Crime Library: Criminal Minds and Methods

The BTK Story

The Next Step

Although the two-year investigation ended without an arrest, the knowledge gained and some of the samples collected formed the of the basis for the work of the squad.

''We tried a hundred thousand theories," now retired Lt. Al Stewart said.  "We checked house numbers, the victims' length of residency, the phases of the moon, we read books, looking for arcane connections to mythology, witchcraft and demonology."

On Oct. 31, 1987, the body of 15-year-old Shannon Olson was found dumped in a pond in an industrial area, partially disrobed and stabbed numerous times.  Her hands and feet were bound. The murder sparked off an outbreak of letters to the police and media suggesting the BTK Strangler committed the crime.

On Dec. 31, 1987, Mary Fager, the married mother of two daughters, returned to her Wichita home after spending 2 1/2 days out of town.  Upon entering her house, she discovered her husband, Phillip Fager, dead; he had been shot twice in the back.  Her two daughters, 16-year-old Kelli and 10-year-old Sherri, were both found strangled in the hot tub situated in the basement of the home.  Sherri's hands and feet were bound with black electrical tape, which later washed loose.  Kelli Fager was nude.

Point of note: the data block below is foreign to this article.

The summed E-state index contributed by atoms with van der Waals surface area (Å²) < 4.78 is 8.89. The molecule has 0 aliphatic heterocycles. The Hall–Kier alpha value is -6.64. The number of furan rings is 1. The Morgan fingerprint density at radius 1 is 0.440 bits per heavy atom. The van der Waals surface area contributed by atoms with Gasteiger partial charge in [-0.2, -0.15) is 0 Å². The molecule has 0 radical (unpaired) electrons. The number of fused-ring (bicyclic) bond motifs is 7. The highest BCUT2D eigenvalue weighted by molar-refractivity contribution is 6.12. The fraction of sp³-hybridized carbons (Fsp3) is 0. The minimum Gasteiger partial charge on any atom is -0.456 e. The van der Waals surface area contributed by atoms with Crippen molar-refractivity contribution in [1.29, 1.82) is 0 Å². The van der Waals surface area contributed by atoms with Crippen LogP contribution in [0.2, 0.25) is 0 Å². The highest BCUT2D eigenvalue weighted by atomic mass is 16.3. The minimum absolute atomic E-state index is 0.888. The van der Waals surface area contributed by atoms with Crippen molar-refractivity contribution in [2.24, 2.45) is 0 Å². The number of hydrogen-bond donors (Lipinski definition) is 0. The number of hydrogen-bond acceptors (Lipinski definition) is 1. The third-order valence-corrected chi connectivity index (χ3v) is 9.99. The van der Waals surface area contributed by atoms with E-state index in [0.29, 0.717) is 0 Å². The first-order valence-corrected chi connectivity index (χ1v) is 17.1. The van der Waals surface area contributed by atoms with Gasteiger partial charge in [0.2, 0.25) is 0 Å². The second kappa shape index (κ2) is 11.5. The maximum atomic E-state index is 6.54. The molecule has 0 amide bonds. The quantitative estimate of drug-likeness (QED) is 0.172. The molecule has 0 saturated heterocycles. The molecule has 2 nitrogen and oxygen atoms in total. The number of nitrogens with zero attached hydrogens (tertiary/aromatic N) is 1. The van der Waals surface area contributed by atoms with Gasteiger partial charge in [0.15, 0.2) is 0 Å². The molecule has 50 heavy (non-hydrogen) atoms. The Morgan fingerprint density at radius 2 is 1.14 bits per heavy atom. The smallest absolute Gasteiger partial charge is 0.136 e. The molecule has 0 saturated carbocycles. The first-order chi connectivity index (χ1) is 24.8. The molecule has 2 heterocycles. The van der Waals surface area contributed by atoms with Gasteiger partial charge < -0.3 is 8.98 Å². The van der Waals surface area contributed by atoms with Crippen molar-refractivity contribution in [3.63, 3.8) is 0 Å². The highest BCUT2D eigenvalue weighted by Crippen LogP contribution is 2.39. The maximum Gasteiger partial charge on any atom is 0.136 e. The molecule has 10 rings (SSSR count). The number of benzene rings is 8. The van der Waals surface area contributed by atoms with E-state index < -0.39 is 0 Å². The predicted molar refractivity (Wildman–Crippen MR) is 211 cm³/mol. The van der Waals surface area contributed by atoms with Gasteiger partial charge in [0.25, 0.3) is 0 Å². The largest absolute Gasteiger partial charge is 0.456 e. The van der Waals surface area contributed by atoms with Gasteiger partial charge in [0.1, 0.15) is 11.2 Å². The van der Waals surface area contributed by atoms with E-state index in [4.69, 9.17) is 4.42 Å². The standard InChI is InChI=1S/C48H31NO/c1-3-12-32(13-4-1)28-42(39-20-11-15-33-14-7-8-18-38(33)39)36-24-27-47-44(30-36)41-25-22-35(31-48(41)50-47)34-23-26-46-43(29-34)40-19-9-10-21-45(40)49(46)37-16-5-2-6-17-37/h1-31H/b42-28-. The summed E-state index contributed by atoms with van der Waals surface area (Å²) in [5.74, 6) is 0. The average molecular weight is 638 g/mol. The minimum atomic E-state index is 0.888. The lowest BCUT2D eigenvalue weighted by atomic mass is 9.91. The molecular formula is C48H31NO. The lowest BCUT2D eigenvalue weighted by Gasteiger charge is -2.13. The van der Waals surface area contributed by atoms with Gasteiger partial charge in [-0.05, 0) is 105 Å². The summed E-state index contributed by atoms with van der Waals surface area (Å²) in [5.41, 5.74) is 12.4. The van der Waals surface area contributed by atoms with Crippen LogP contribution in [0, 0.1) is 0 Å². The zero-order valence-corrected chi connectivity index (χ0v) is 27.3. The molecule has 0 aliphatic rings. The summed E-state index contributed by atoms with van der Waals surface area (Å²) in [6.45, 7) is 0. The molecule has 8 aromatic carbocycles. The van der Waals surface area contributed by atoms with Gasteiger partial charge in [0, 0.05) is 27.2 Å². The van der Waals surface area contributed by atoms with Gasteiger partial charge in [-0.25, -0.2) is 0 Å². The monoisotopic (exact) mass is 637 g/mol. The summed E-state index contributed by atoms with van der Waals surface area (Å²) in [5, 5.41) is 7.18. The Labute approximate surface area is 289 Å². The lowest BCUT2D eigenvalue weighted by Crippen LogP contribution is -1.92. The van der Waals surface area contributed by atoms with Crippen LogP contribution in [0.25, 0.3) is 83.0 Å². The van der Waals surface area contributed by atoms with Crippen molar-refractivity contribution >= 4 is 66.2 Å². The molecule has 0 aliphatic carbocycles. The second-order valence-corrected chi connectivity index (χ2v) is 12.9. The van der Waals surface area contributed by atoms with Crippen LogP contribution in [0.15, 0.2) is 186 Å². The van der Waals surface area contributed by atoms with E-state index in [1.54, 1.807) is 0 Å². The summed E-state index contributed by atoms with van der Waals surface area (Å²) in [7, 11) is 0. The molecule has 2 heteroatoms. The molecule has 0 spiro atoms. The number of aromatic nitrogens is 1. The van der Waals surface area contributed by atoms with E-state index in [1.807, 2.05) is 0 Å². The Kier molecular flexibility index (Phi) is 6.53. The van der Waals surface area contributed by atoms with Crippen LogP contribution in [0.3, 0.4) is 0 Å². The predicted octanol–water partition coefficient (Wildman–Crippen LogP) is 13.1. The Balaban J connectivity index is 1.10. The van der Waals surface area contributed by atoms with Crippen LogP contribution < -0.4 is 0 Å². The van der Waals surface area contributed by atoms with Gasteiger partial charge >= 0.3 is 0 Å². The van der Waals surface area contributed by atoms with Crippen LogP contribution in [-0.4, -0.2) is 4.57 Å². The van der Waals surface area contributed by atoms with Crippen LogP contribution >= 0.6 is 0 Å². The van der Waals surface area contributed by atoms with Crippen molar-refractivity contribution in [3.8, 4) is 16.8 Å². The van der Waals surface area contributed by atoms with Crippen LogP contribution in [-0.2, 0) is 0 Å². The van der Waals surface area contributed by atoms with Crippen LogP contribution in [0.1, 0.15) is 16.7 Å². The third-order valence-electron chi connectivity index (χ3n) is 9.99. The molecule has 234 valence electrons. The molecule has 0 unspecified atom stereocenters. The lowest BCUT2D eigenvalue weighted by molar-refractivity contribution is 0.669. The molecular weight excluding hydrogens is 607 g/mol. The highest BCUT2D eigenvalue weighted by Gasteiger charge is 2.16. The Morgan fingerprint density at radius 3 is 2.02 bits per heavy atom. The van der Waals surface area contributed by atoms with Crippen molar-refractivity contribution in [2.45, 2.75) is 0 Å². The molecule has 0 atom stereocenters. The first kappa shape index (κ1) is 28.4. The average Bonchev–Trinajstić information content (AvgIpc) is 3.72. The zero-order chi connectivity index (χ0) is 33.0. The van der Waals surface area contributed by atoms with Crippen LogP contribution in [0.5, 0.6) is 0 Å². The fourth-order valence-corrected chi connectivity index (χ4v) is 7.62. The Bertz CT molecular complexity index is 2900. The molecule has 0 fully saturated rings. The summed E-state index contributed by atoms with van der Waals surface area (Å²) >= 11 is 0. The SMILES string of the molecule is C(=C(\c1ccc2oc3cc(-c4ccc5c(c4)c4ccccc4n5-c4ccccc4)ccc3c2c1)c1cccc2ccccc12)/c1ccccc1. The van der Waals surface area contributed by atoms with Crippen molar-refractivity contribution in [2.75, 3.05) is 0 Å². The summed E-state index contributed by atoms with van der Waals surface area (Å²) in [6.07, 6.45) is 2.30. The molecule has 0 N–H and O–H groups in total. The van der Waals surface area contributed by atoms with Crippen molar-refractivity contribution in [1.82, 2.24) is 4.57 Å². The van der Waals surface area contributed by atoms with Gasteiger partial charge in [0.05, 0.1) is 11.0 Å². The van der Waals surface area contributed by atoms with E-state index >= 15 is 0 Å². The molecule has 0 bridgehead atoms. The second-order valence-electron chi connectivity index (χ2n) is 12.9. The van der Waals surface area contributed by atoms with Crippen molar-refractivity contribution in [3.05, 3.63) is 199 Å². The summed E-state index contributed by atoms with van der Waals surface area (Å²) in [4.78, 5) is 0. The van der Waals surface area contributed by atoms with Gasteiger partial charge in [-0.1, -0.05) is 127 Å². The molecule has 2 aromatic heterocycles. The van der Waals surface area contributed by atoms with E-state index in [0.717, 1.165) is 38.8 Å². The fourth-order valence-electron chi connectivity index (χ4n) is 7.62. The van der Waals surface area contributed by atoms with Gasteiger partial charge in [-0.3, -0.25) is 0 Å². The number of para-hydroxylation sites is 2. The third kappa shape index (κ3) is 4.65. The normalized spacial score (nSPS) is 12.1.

Soon after the Fager murders, someone wrote a letter to Mary Fager, claiming to be the BTK Strangler.  The letter declared that while he had not committed the murders he was a fan of whoever had.  FBI experts said they cannot irrefutably say that the letter came from BTK, but one source involved in the investigation who saw the letter himself, states that there is no doubt in his mind that it was authentic.  "It made the hair stand up on the back of my neck," the source stated.

According to Lt. Landwehr, a local contractor stated to police that he went to the Fager house, where he was doing construction work, and discovered the father's body.  He went on to claim that he had heard some noise in the house and fled in the family's car.  The contractor was arrested in Florida four days later.  According to Landwehr, the man claimed he had a total blank of the events that had occurred.

The contractor was arrested and subsequently charged with the Fager murders. However, a jury acquitted him of all charges.

Lt. Landwehr said they have closed the Fager case because they are confident that the contractor was the killer.

 

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